As per my understanding, use of DS/Algos is to solve some problems.No doubt DS/Algos are rarely coded directly in your daily work in test automation here is my question do we have the use of DS/Algos other than test automation?
As you say, Data Structures and Algorithms don't seem to appear much in everyday automation work.
At a higher, architectural level however Data Structures and Algorithms are very relevant and certainly do appear in test automation work in order to provide structure and organize complexity in test automation code.
At a practical level:
1 test may not need them. 2 tests may not need them. 1000 tests will certainly need them in order to have structure and easily maintainable and extendable code so that the automation is scalable.
For an example:
Using a Page Object factory is not relevant to 1 or 2 simple tests with less than a dozen or so element selectors. When there are 160 tests and 500 element selectors however using that structure will be essential.
Without this aspect, test suites will simply grow and get longer over time and will increasingly be prone to intermittent errors. I have seen suites in Ruby grow from 1 hour to 20 hours over time at one organization. No-one ever refactored them with design pattern or algorithms and so we ended up with a big pile of crap. This is as opposed to test suites that are constantly being refactored, tests deleted, etc with the code refactoring happening as the need becomes apparent to maintain high quality tests.
In the same way that application code will become a mess over time if not constantly refactored as it grow, the same principle applies to automation code. The patterns and algorithms and structures are often similar, if not exactly the same (we're talking code here after all) as those found in application code. Some design patterns are more relevant to application or automation code.
btw, many test frameworks also use design pattern implementations
An algorithm is just a procedure to solve a problem. It can be something as simple as "Do the thing. Check that the thing was done." It can get more complex where you have to assemble a data structure (think of it as a simple object) methodically, piece by piece, and then you come back to the basic task of testing, "Do the thing. Check that the thing was done."
So yes, thinking in terms of data structures and algorithms can help your testing because it helps you to break down problems into smaller, more manageable chunks.
While performing white box testing if a manual tester has knowledge of basic data structures and algorithms, he/she can find the faults or defects in a more convenient and fast manner. Because the tester knows the limitations of the data structures or algorithms. Even the tester can suggest a better and efficient data structure or algorithm.
Besides, some companies prefer proprietary or customized testing framework as per company's requirements. Hence knowledge of data structures and algorithms is needed for creating testing framework on their own. For example: in a previous company I worked for, I needed to create a test framework for testing a product where I had to use few data structures.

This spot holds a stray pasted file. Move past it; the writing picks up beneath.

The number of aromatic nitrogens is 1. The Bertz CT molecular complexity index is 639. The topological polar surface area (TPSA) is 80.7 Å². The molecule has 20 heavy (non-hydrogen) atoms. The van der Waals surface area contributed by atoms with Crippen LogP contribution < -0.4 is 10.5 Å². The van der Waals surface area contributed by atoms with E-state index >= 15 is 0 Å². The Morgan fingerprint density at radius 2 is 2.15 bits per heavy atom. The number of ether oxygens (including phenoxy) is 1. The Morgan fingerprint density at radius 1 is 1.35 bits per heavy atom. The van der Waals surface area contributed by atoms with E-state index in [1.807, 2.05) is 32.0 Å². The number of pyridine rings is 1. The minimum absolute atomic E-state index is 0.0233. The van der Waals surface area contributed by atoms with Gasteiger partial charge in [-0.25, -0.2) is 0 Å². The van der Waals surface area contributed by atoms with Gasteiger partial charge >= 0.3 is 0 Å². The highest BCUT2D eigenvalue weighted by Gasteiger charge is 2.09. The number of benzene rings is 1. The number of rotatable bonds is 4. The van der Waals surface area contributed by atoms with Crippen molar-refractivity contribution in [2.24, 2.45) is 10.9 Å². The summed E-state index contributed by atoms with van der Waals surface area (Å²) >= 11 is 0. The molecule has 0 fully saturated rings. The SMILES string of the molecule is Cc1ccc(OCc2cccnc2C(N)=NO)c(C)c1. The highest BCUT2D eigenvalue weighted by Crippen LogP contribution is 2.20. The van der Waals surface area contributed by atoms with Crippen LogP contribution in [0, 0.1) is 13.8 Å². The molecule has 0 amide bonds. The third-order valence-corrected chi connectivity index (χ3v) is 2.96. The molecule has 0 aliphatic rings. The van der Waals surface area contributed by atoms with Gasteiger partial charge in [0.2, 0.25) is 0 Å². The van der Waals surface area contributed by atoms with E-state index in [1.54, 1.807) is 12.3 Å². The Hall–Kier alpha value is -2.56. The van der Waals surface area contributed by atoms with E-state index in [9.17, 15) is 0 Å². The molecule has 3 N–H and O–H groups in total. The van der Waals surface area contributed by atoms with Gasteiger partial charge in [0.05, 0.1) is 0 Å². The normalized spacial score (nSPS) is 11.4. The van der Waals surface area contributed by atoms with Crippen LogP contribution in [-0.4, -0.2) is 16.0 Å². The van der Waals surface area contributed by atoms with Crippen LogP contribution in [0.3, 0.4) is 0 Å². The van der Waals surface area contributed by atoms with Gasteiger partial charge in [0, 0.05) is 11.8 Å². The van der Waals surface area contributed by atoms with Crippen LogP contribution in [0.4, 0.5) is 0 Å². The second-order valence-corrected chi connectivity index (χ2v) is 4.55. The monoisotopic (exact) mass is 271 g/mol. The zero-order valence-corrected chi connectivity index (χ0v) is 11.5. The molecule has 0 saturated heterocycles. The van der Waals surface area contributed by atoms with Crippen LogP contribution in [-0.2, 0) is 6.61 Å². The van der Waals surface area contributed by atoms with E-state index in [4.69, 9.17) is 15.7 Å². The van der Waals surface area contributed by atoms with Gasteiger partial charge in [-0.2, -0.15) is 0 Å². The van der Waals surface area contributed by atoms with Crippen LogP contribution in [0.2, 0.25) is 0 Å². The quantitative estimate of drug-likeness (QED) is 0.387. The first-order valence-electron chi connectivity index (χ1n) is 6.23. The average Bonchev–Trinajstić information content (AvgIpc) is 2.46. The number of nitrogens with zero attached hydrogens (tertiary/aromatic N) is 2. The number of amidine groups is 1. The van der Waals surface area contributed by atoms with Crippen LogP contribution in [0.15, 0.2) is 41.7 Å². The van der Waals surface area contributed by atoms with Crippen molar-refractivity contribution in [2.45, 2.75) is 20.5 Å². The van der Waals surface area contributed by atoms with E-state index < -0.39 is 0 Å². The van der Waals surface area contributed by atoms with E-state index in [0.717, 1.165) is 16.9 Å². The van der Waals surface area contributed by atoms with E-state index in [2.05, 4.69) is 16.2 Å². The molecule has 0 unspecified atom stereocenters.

There's some wrong assumption that test automation is only about automated scripts. It's not.
It's also about creating tools that support testing. So tools for:
- test data generation,
- system configuration,
- simulating external systems,
- probing and analyzing system behaviour,
- dectecting whether the system is in certain states,
- recording system or user activity, etc.
Creating those tools requires programming skills. And thus - knowledge of data structures and algorithms.
The role of data structures and algorithms in testing? You might not find a lot of use coding your own data structures or developing algorithms in the tests you write. However...
The role of testing in data structures and algorithms is an interesting topic. You may find interesting results if you perform white box performance tests by comparing the results of different sorts, searches, etc. For example in big data applications sorting algorithms often switch between various forms of sorts based on various stages. Such optimization is possible through testing.
You may not write the data structures or algorithms inside your actual tests but that doesn't mean that it shouldn't play a role in what you decide what to test.
The primary reason one learns the algorithms & data structures is to improve the general understanding of defining and solving problems more effectively.
Even though one manual tester, who does not do any coding at all, may get the benefits of seeing things more clearly and logically which might help him in test case design by covering all the edges of a feature.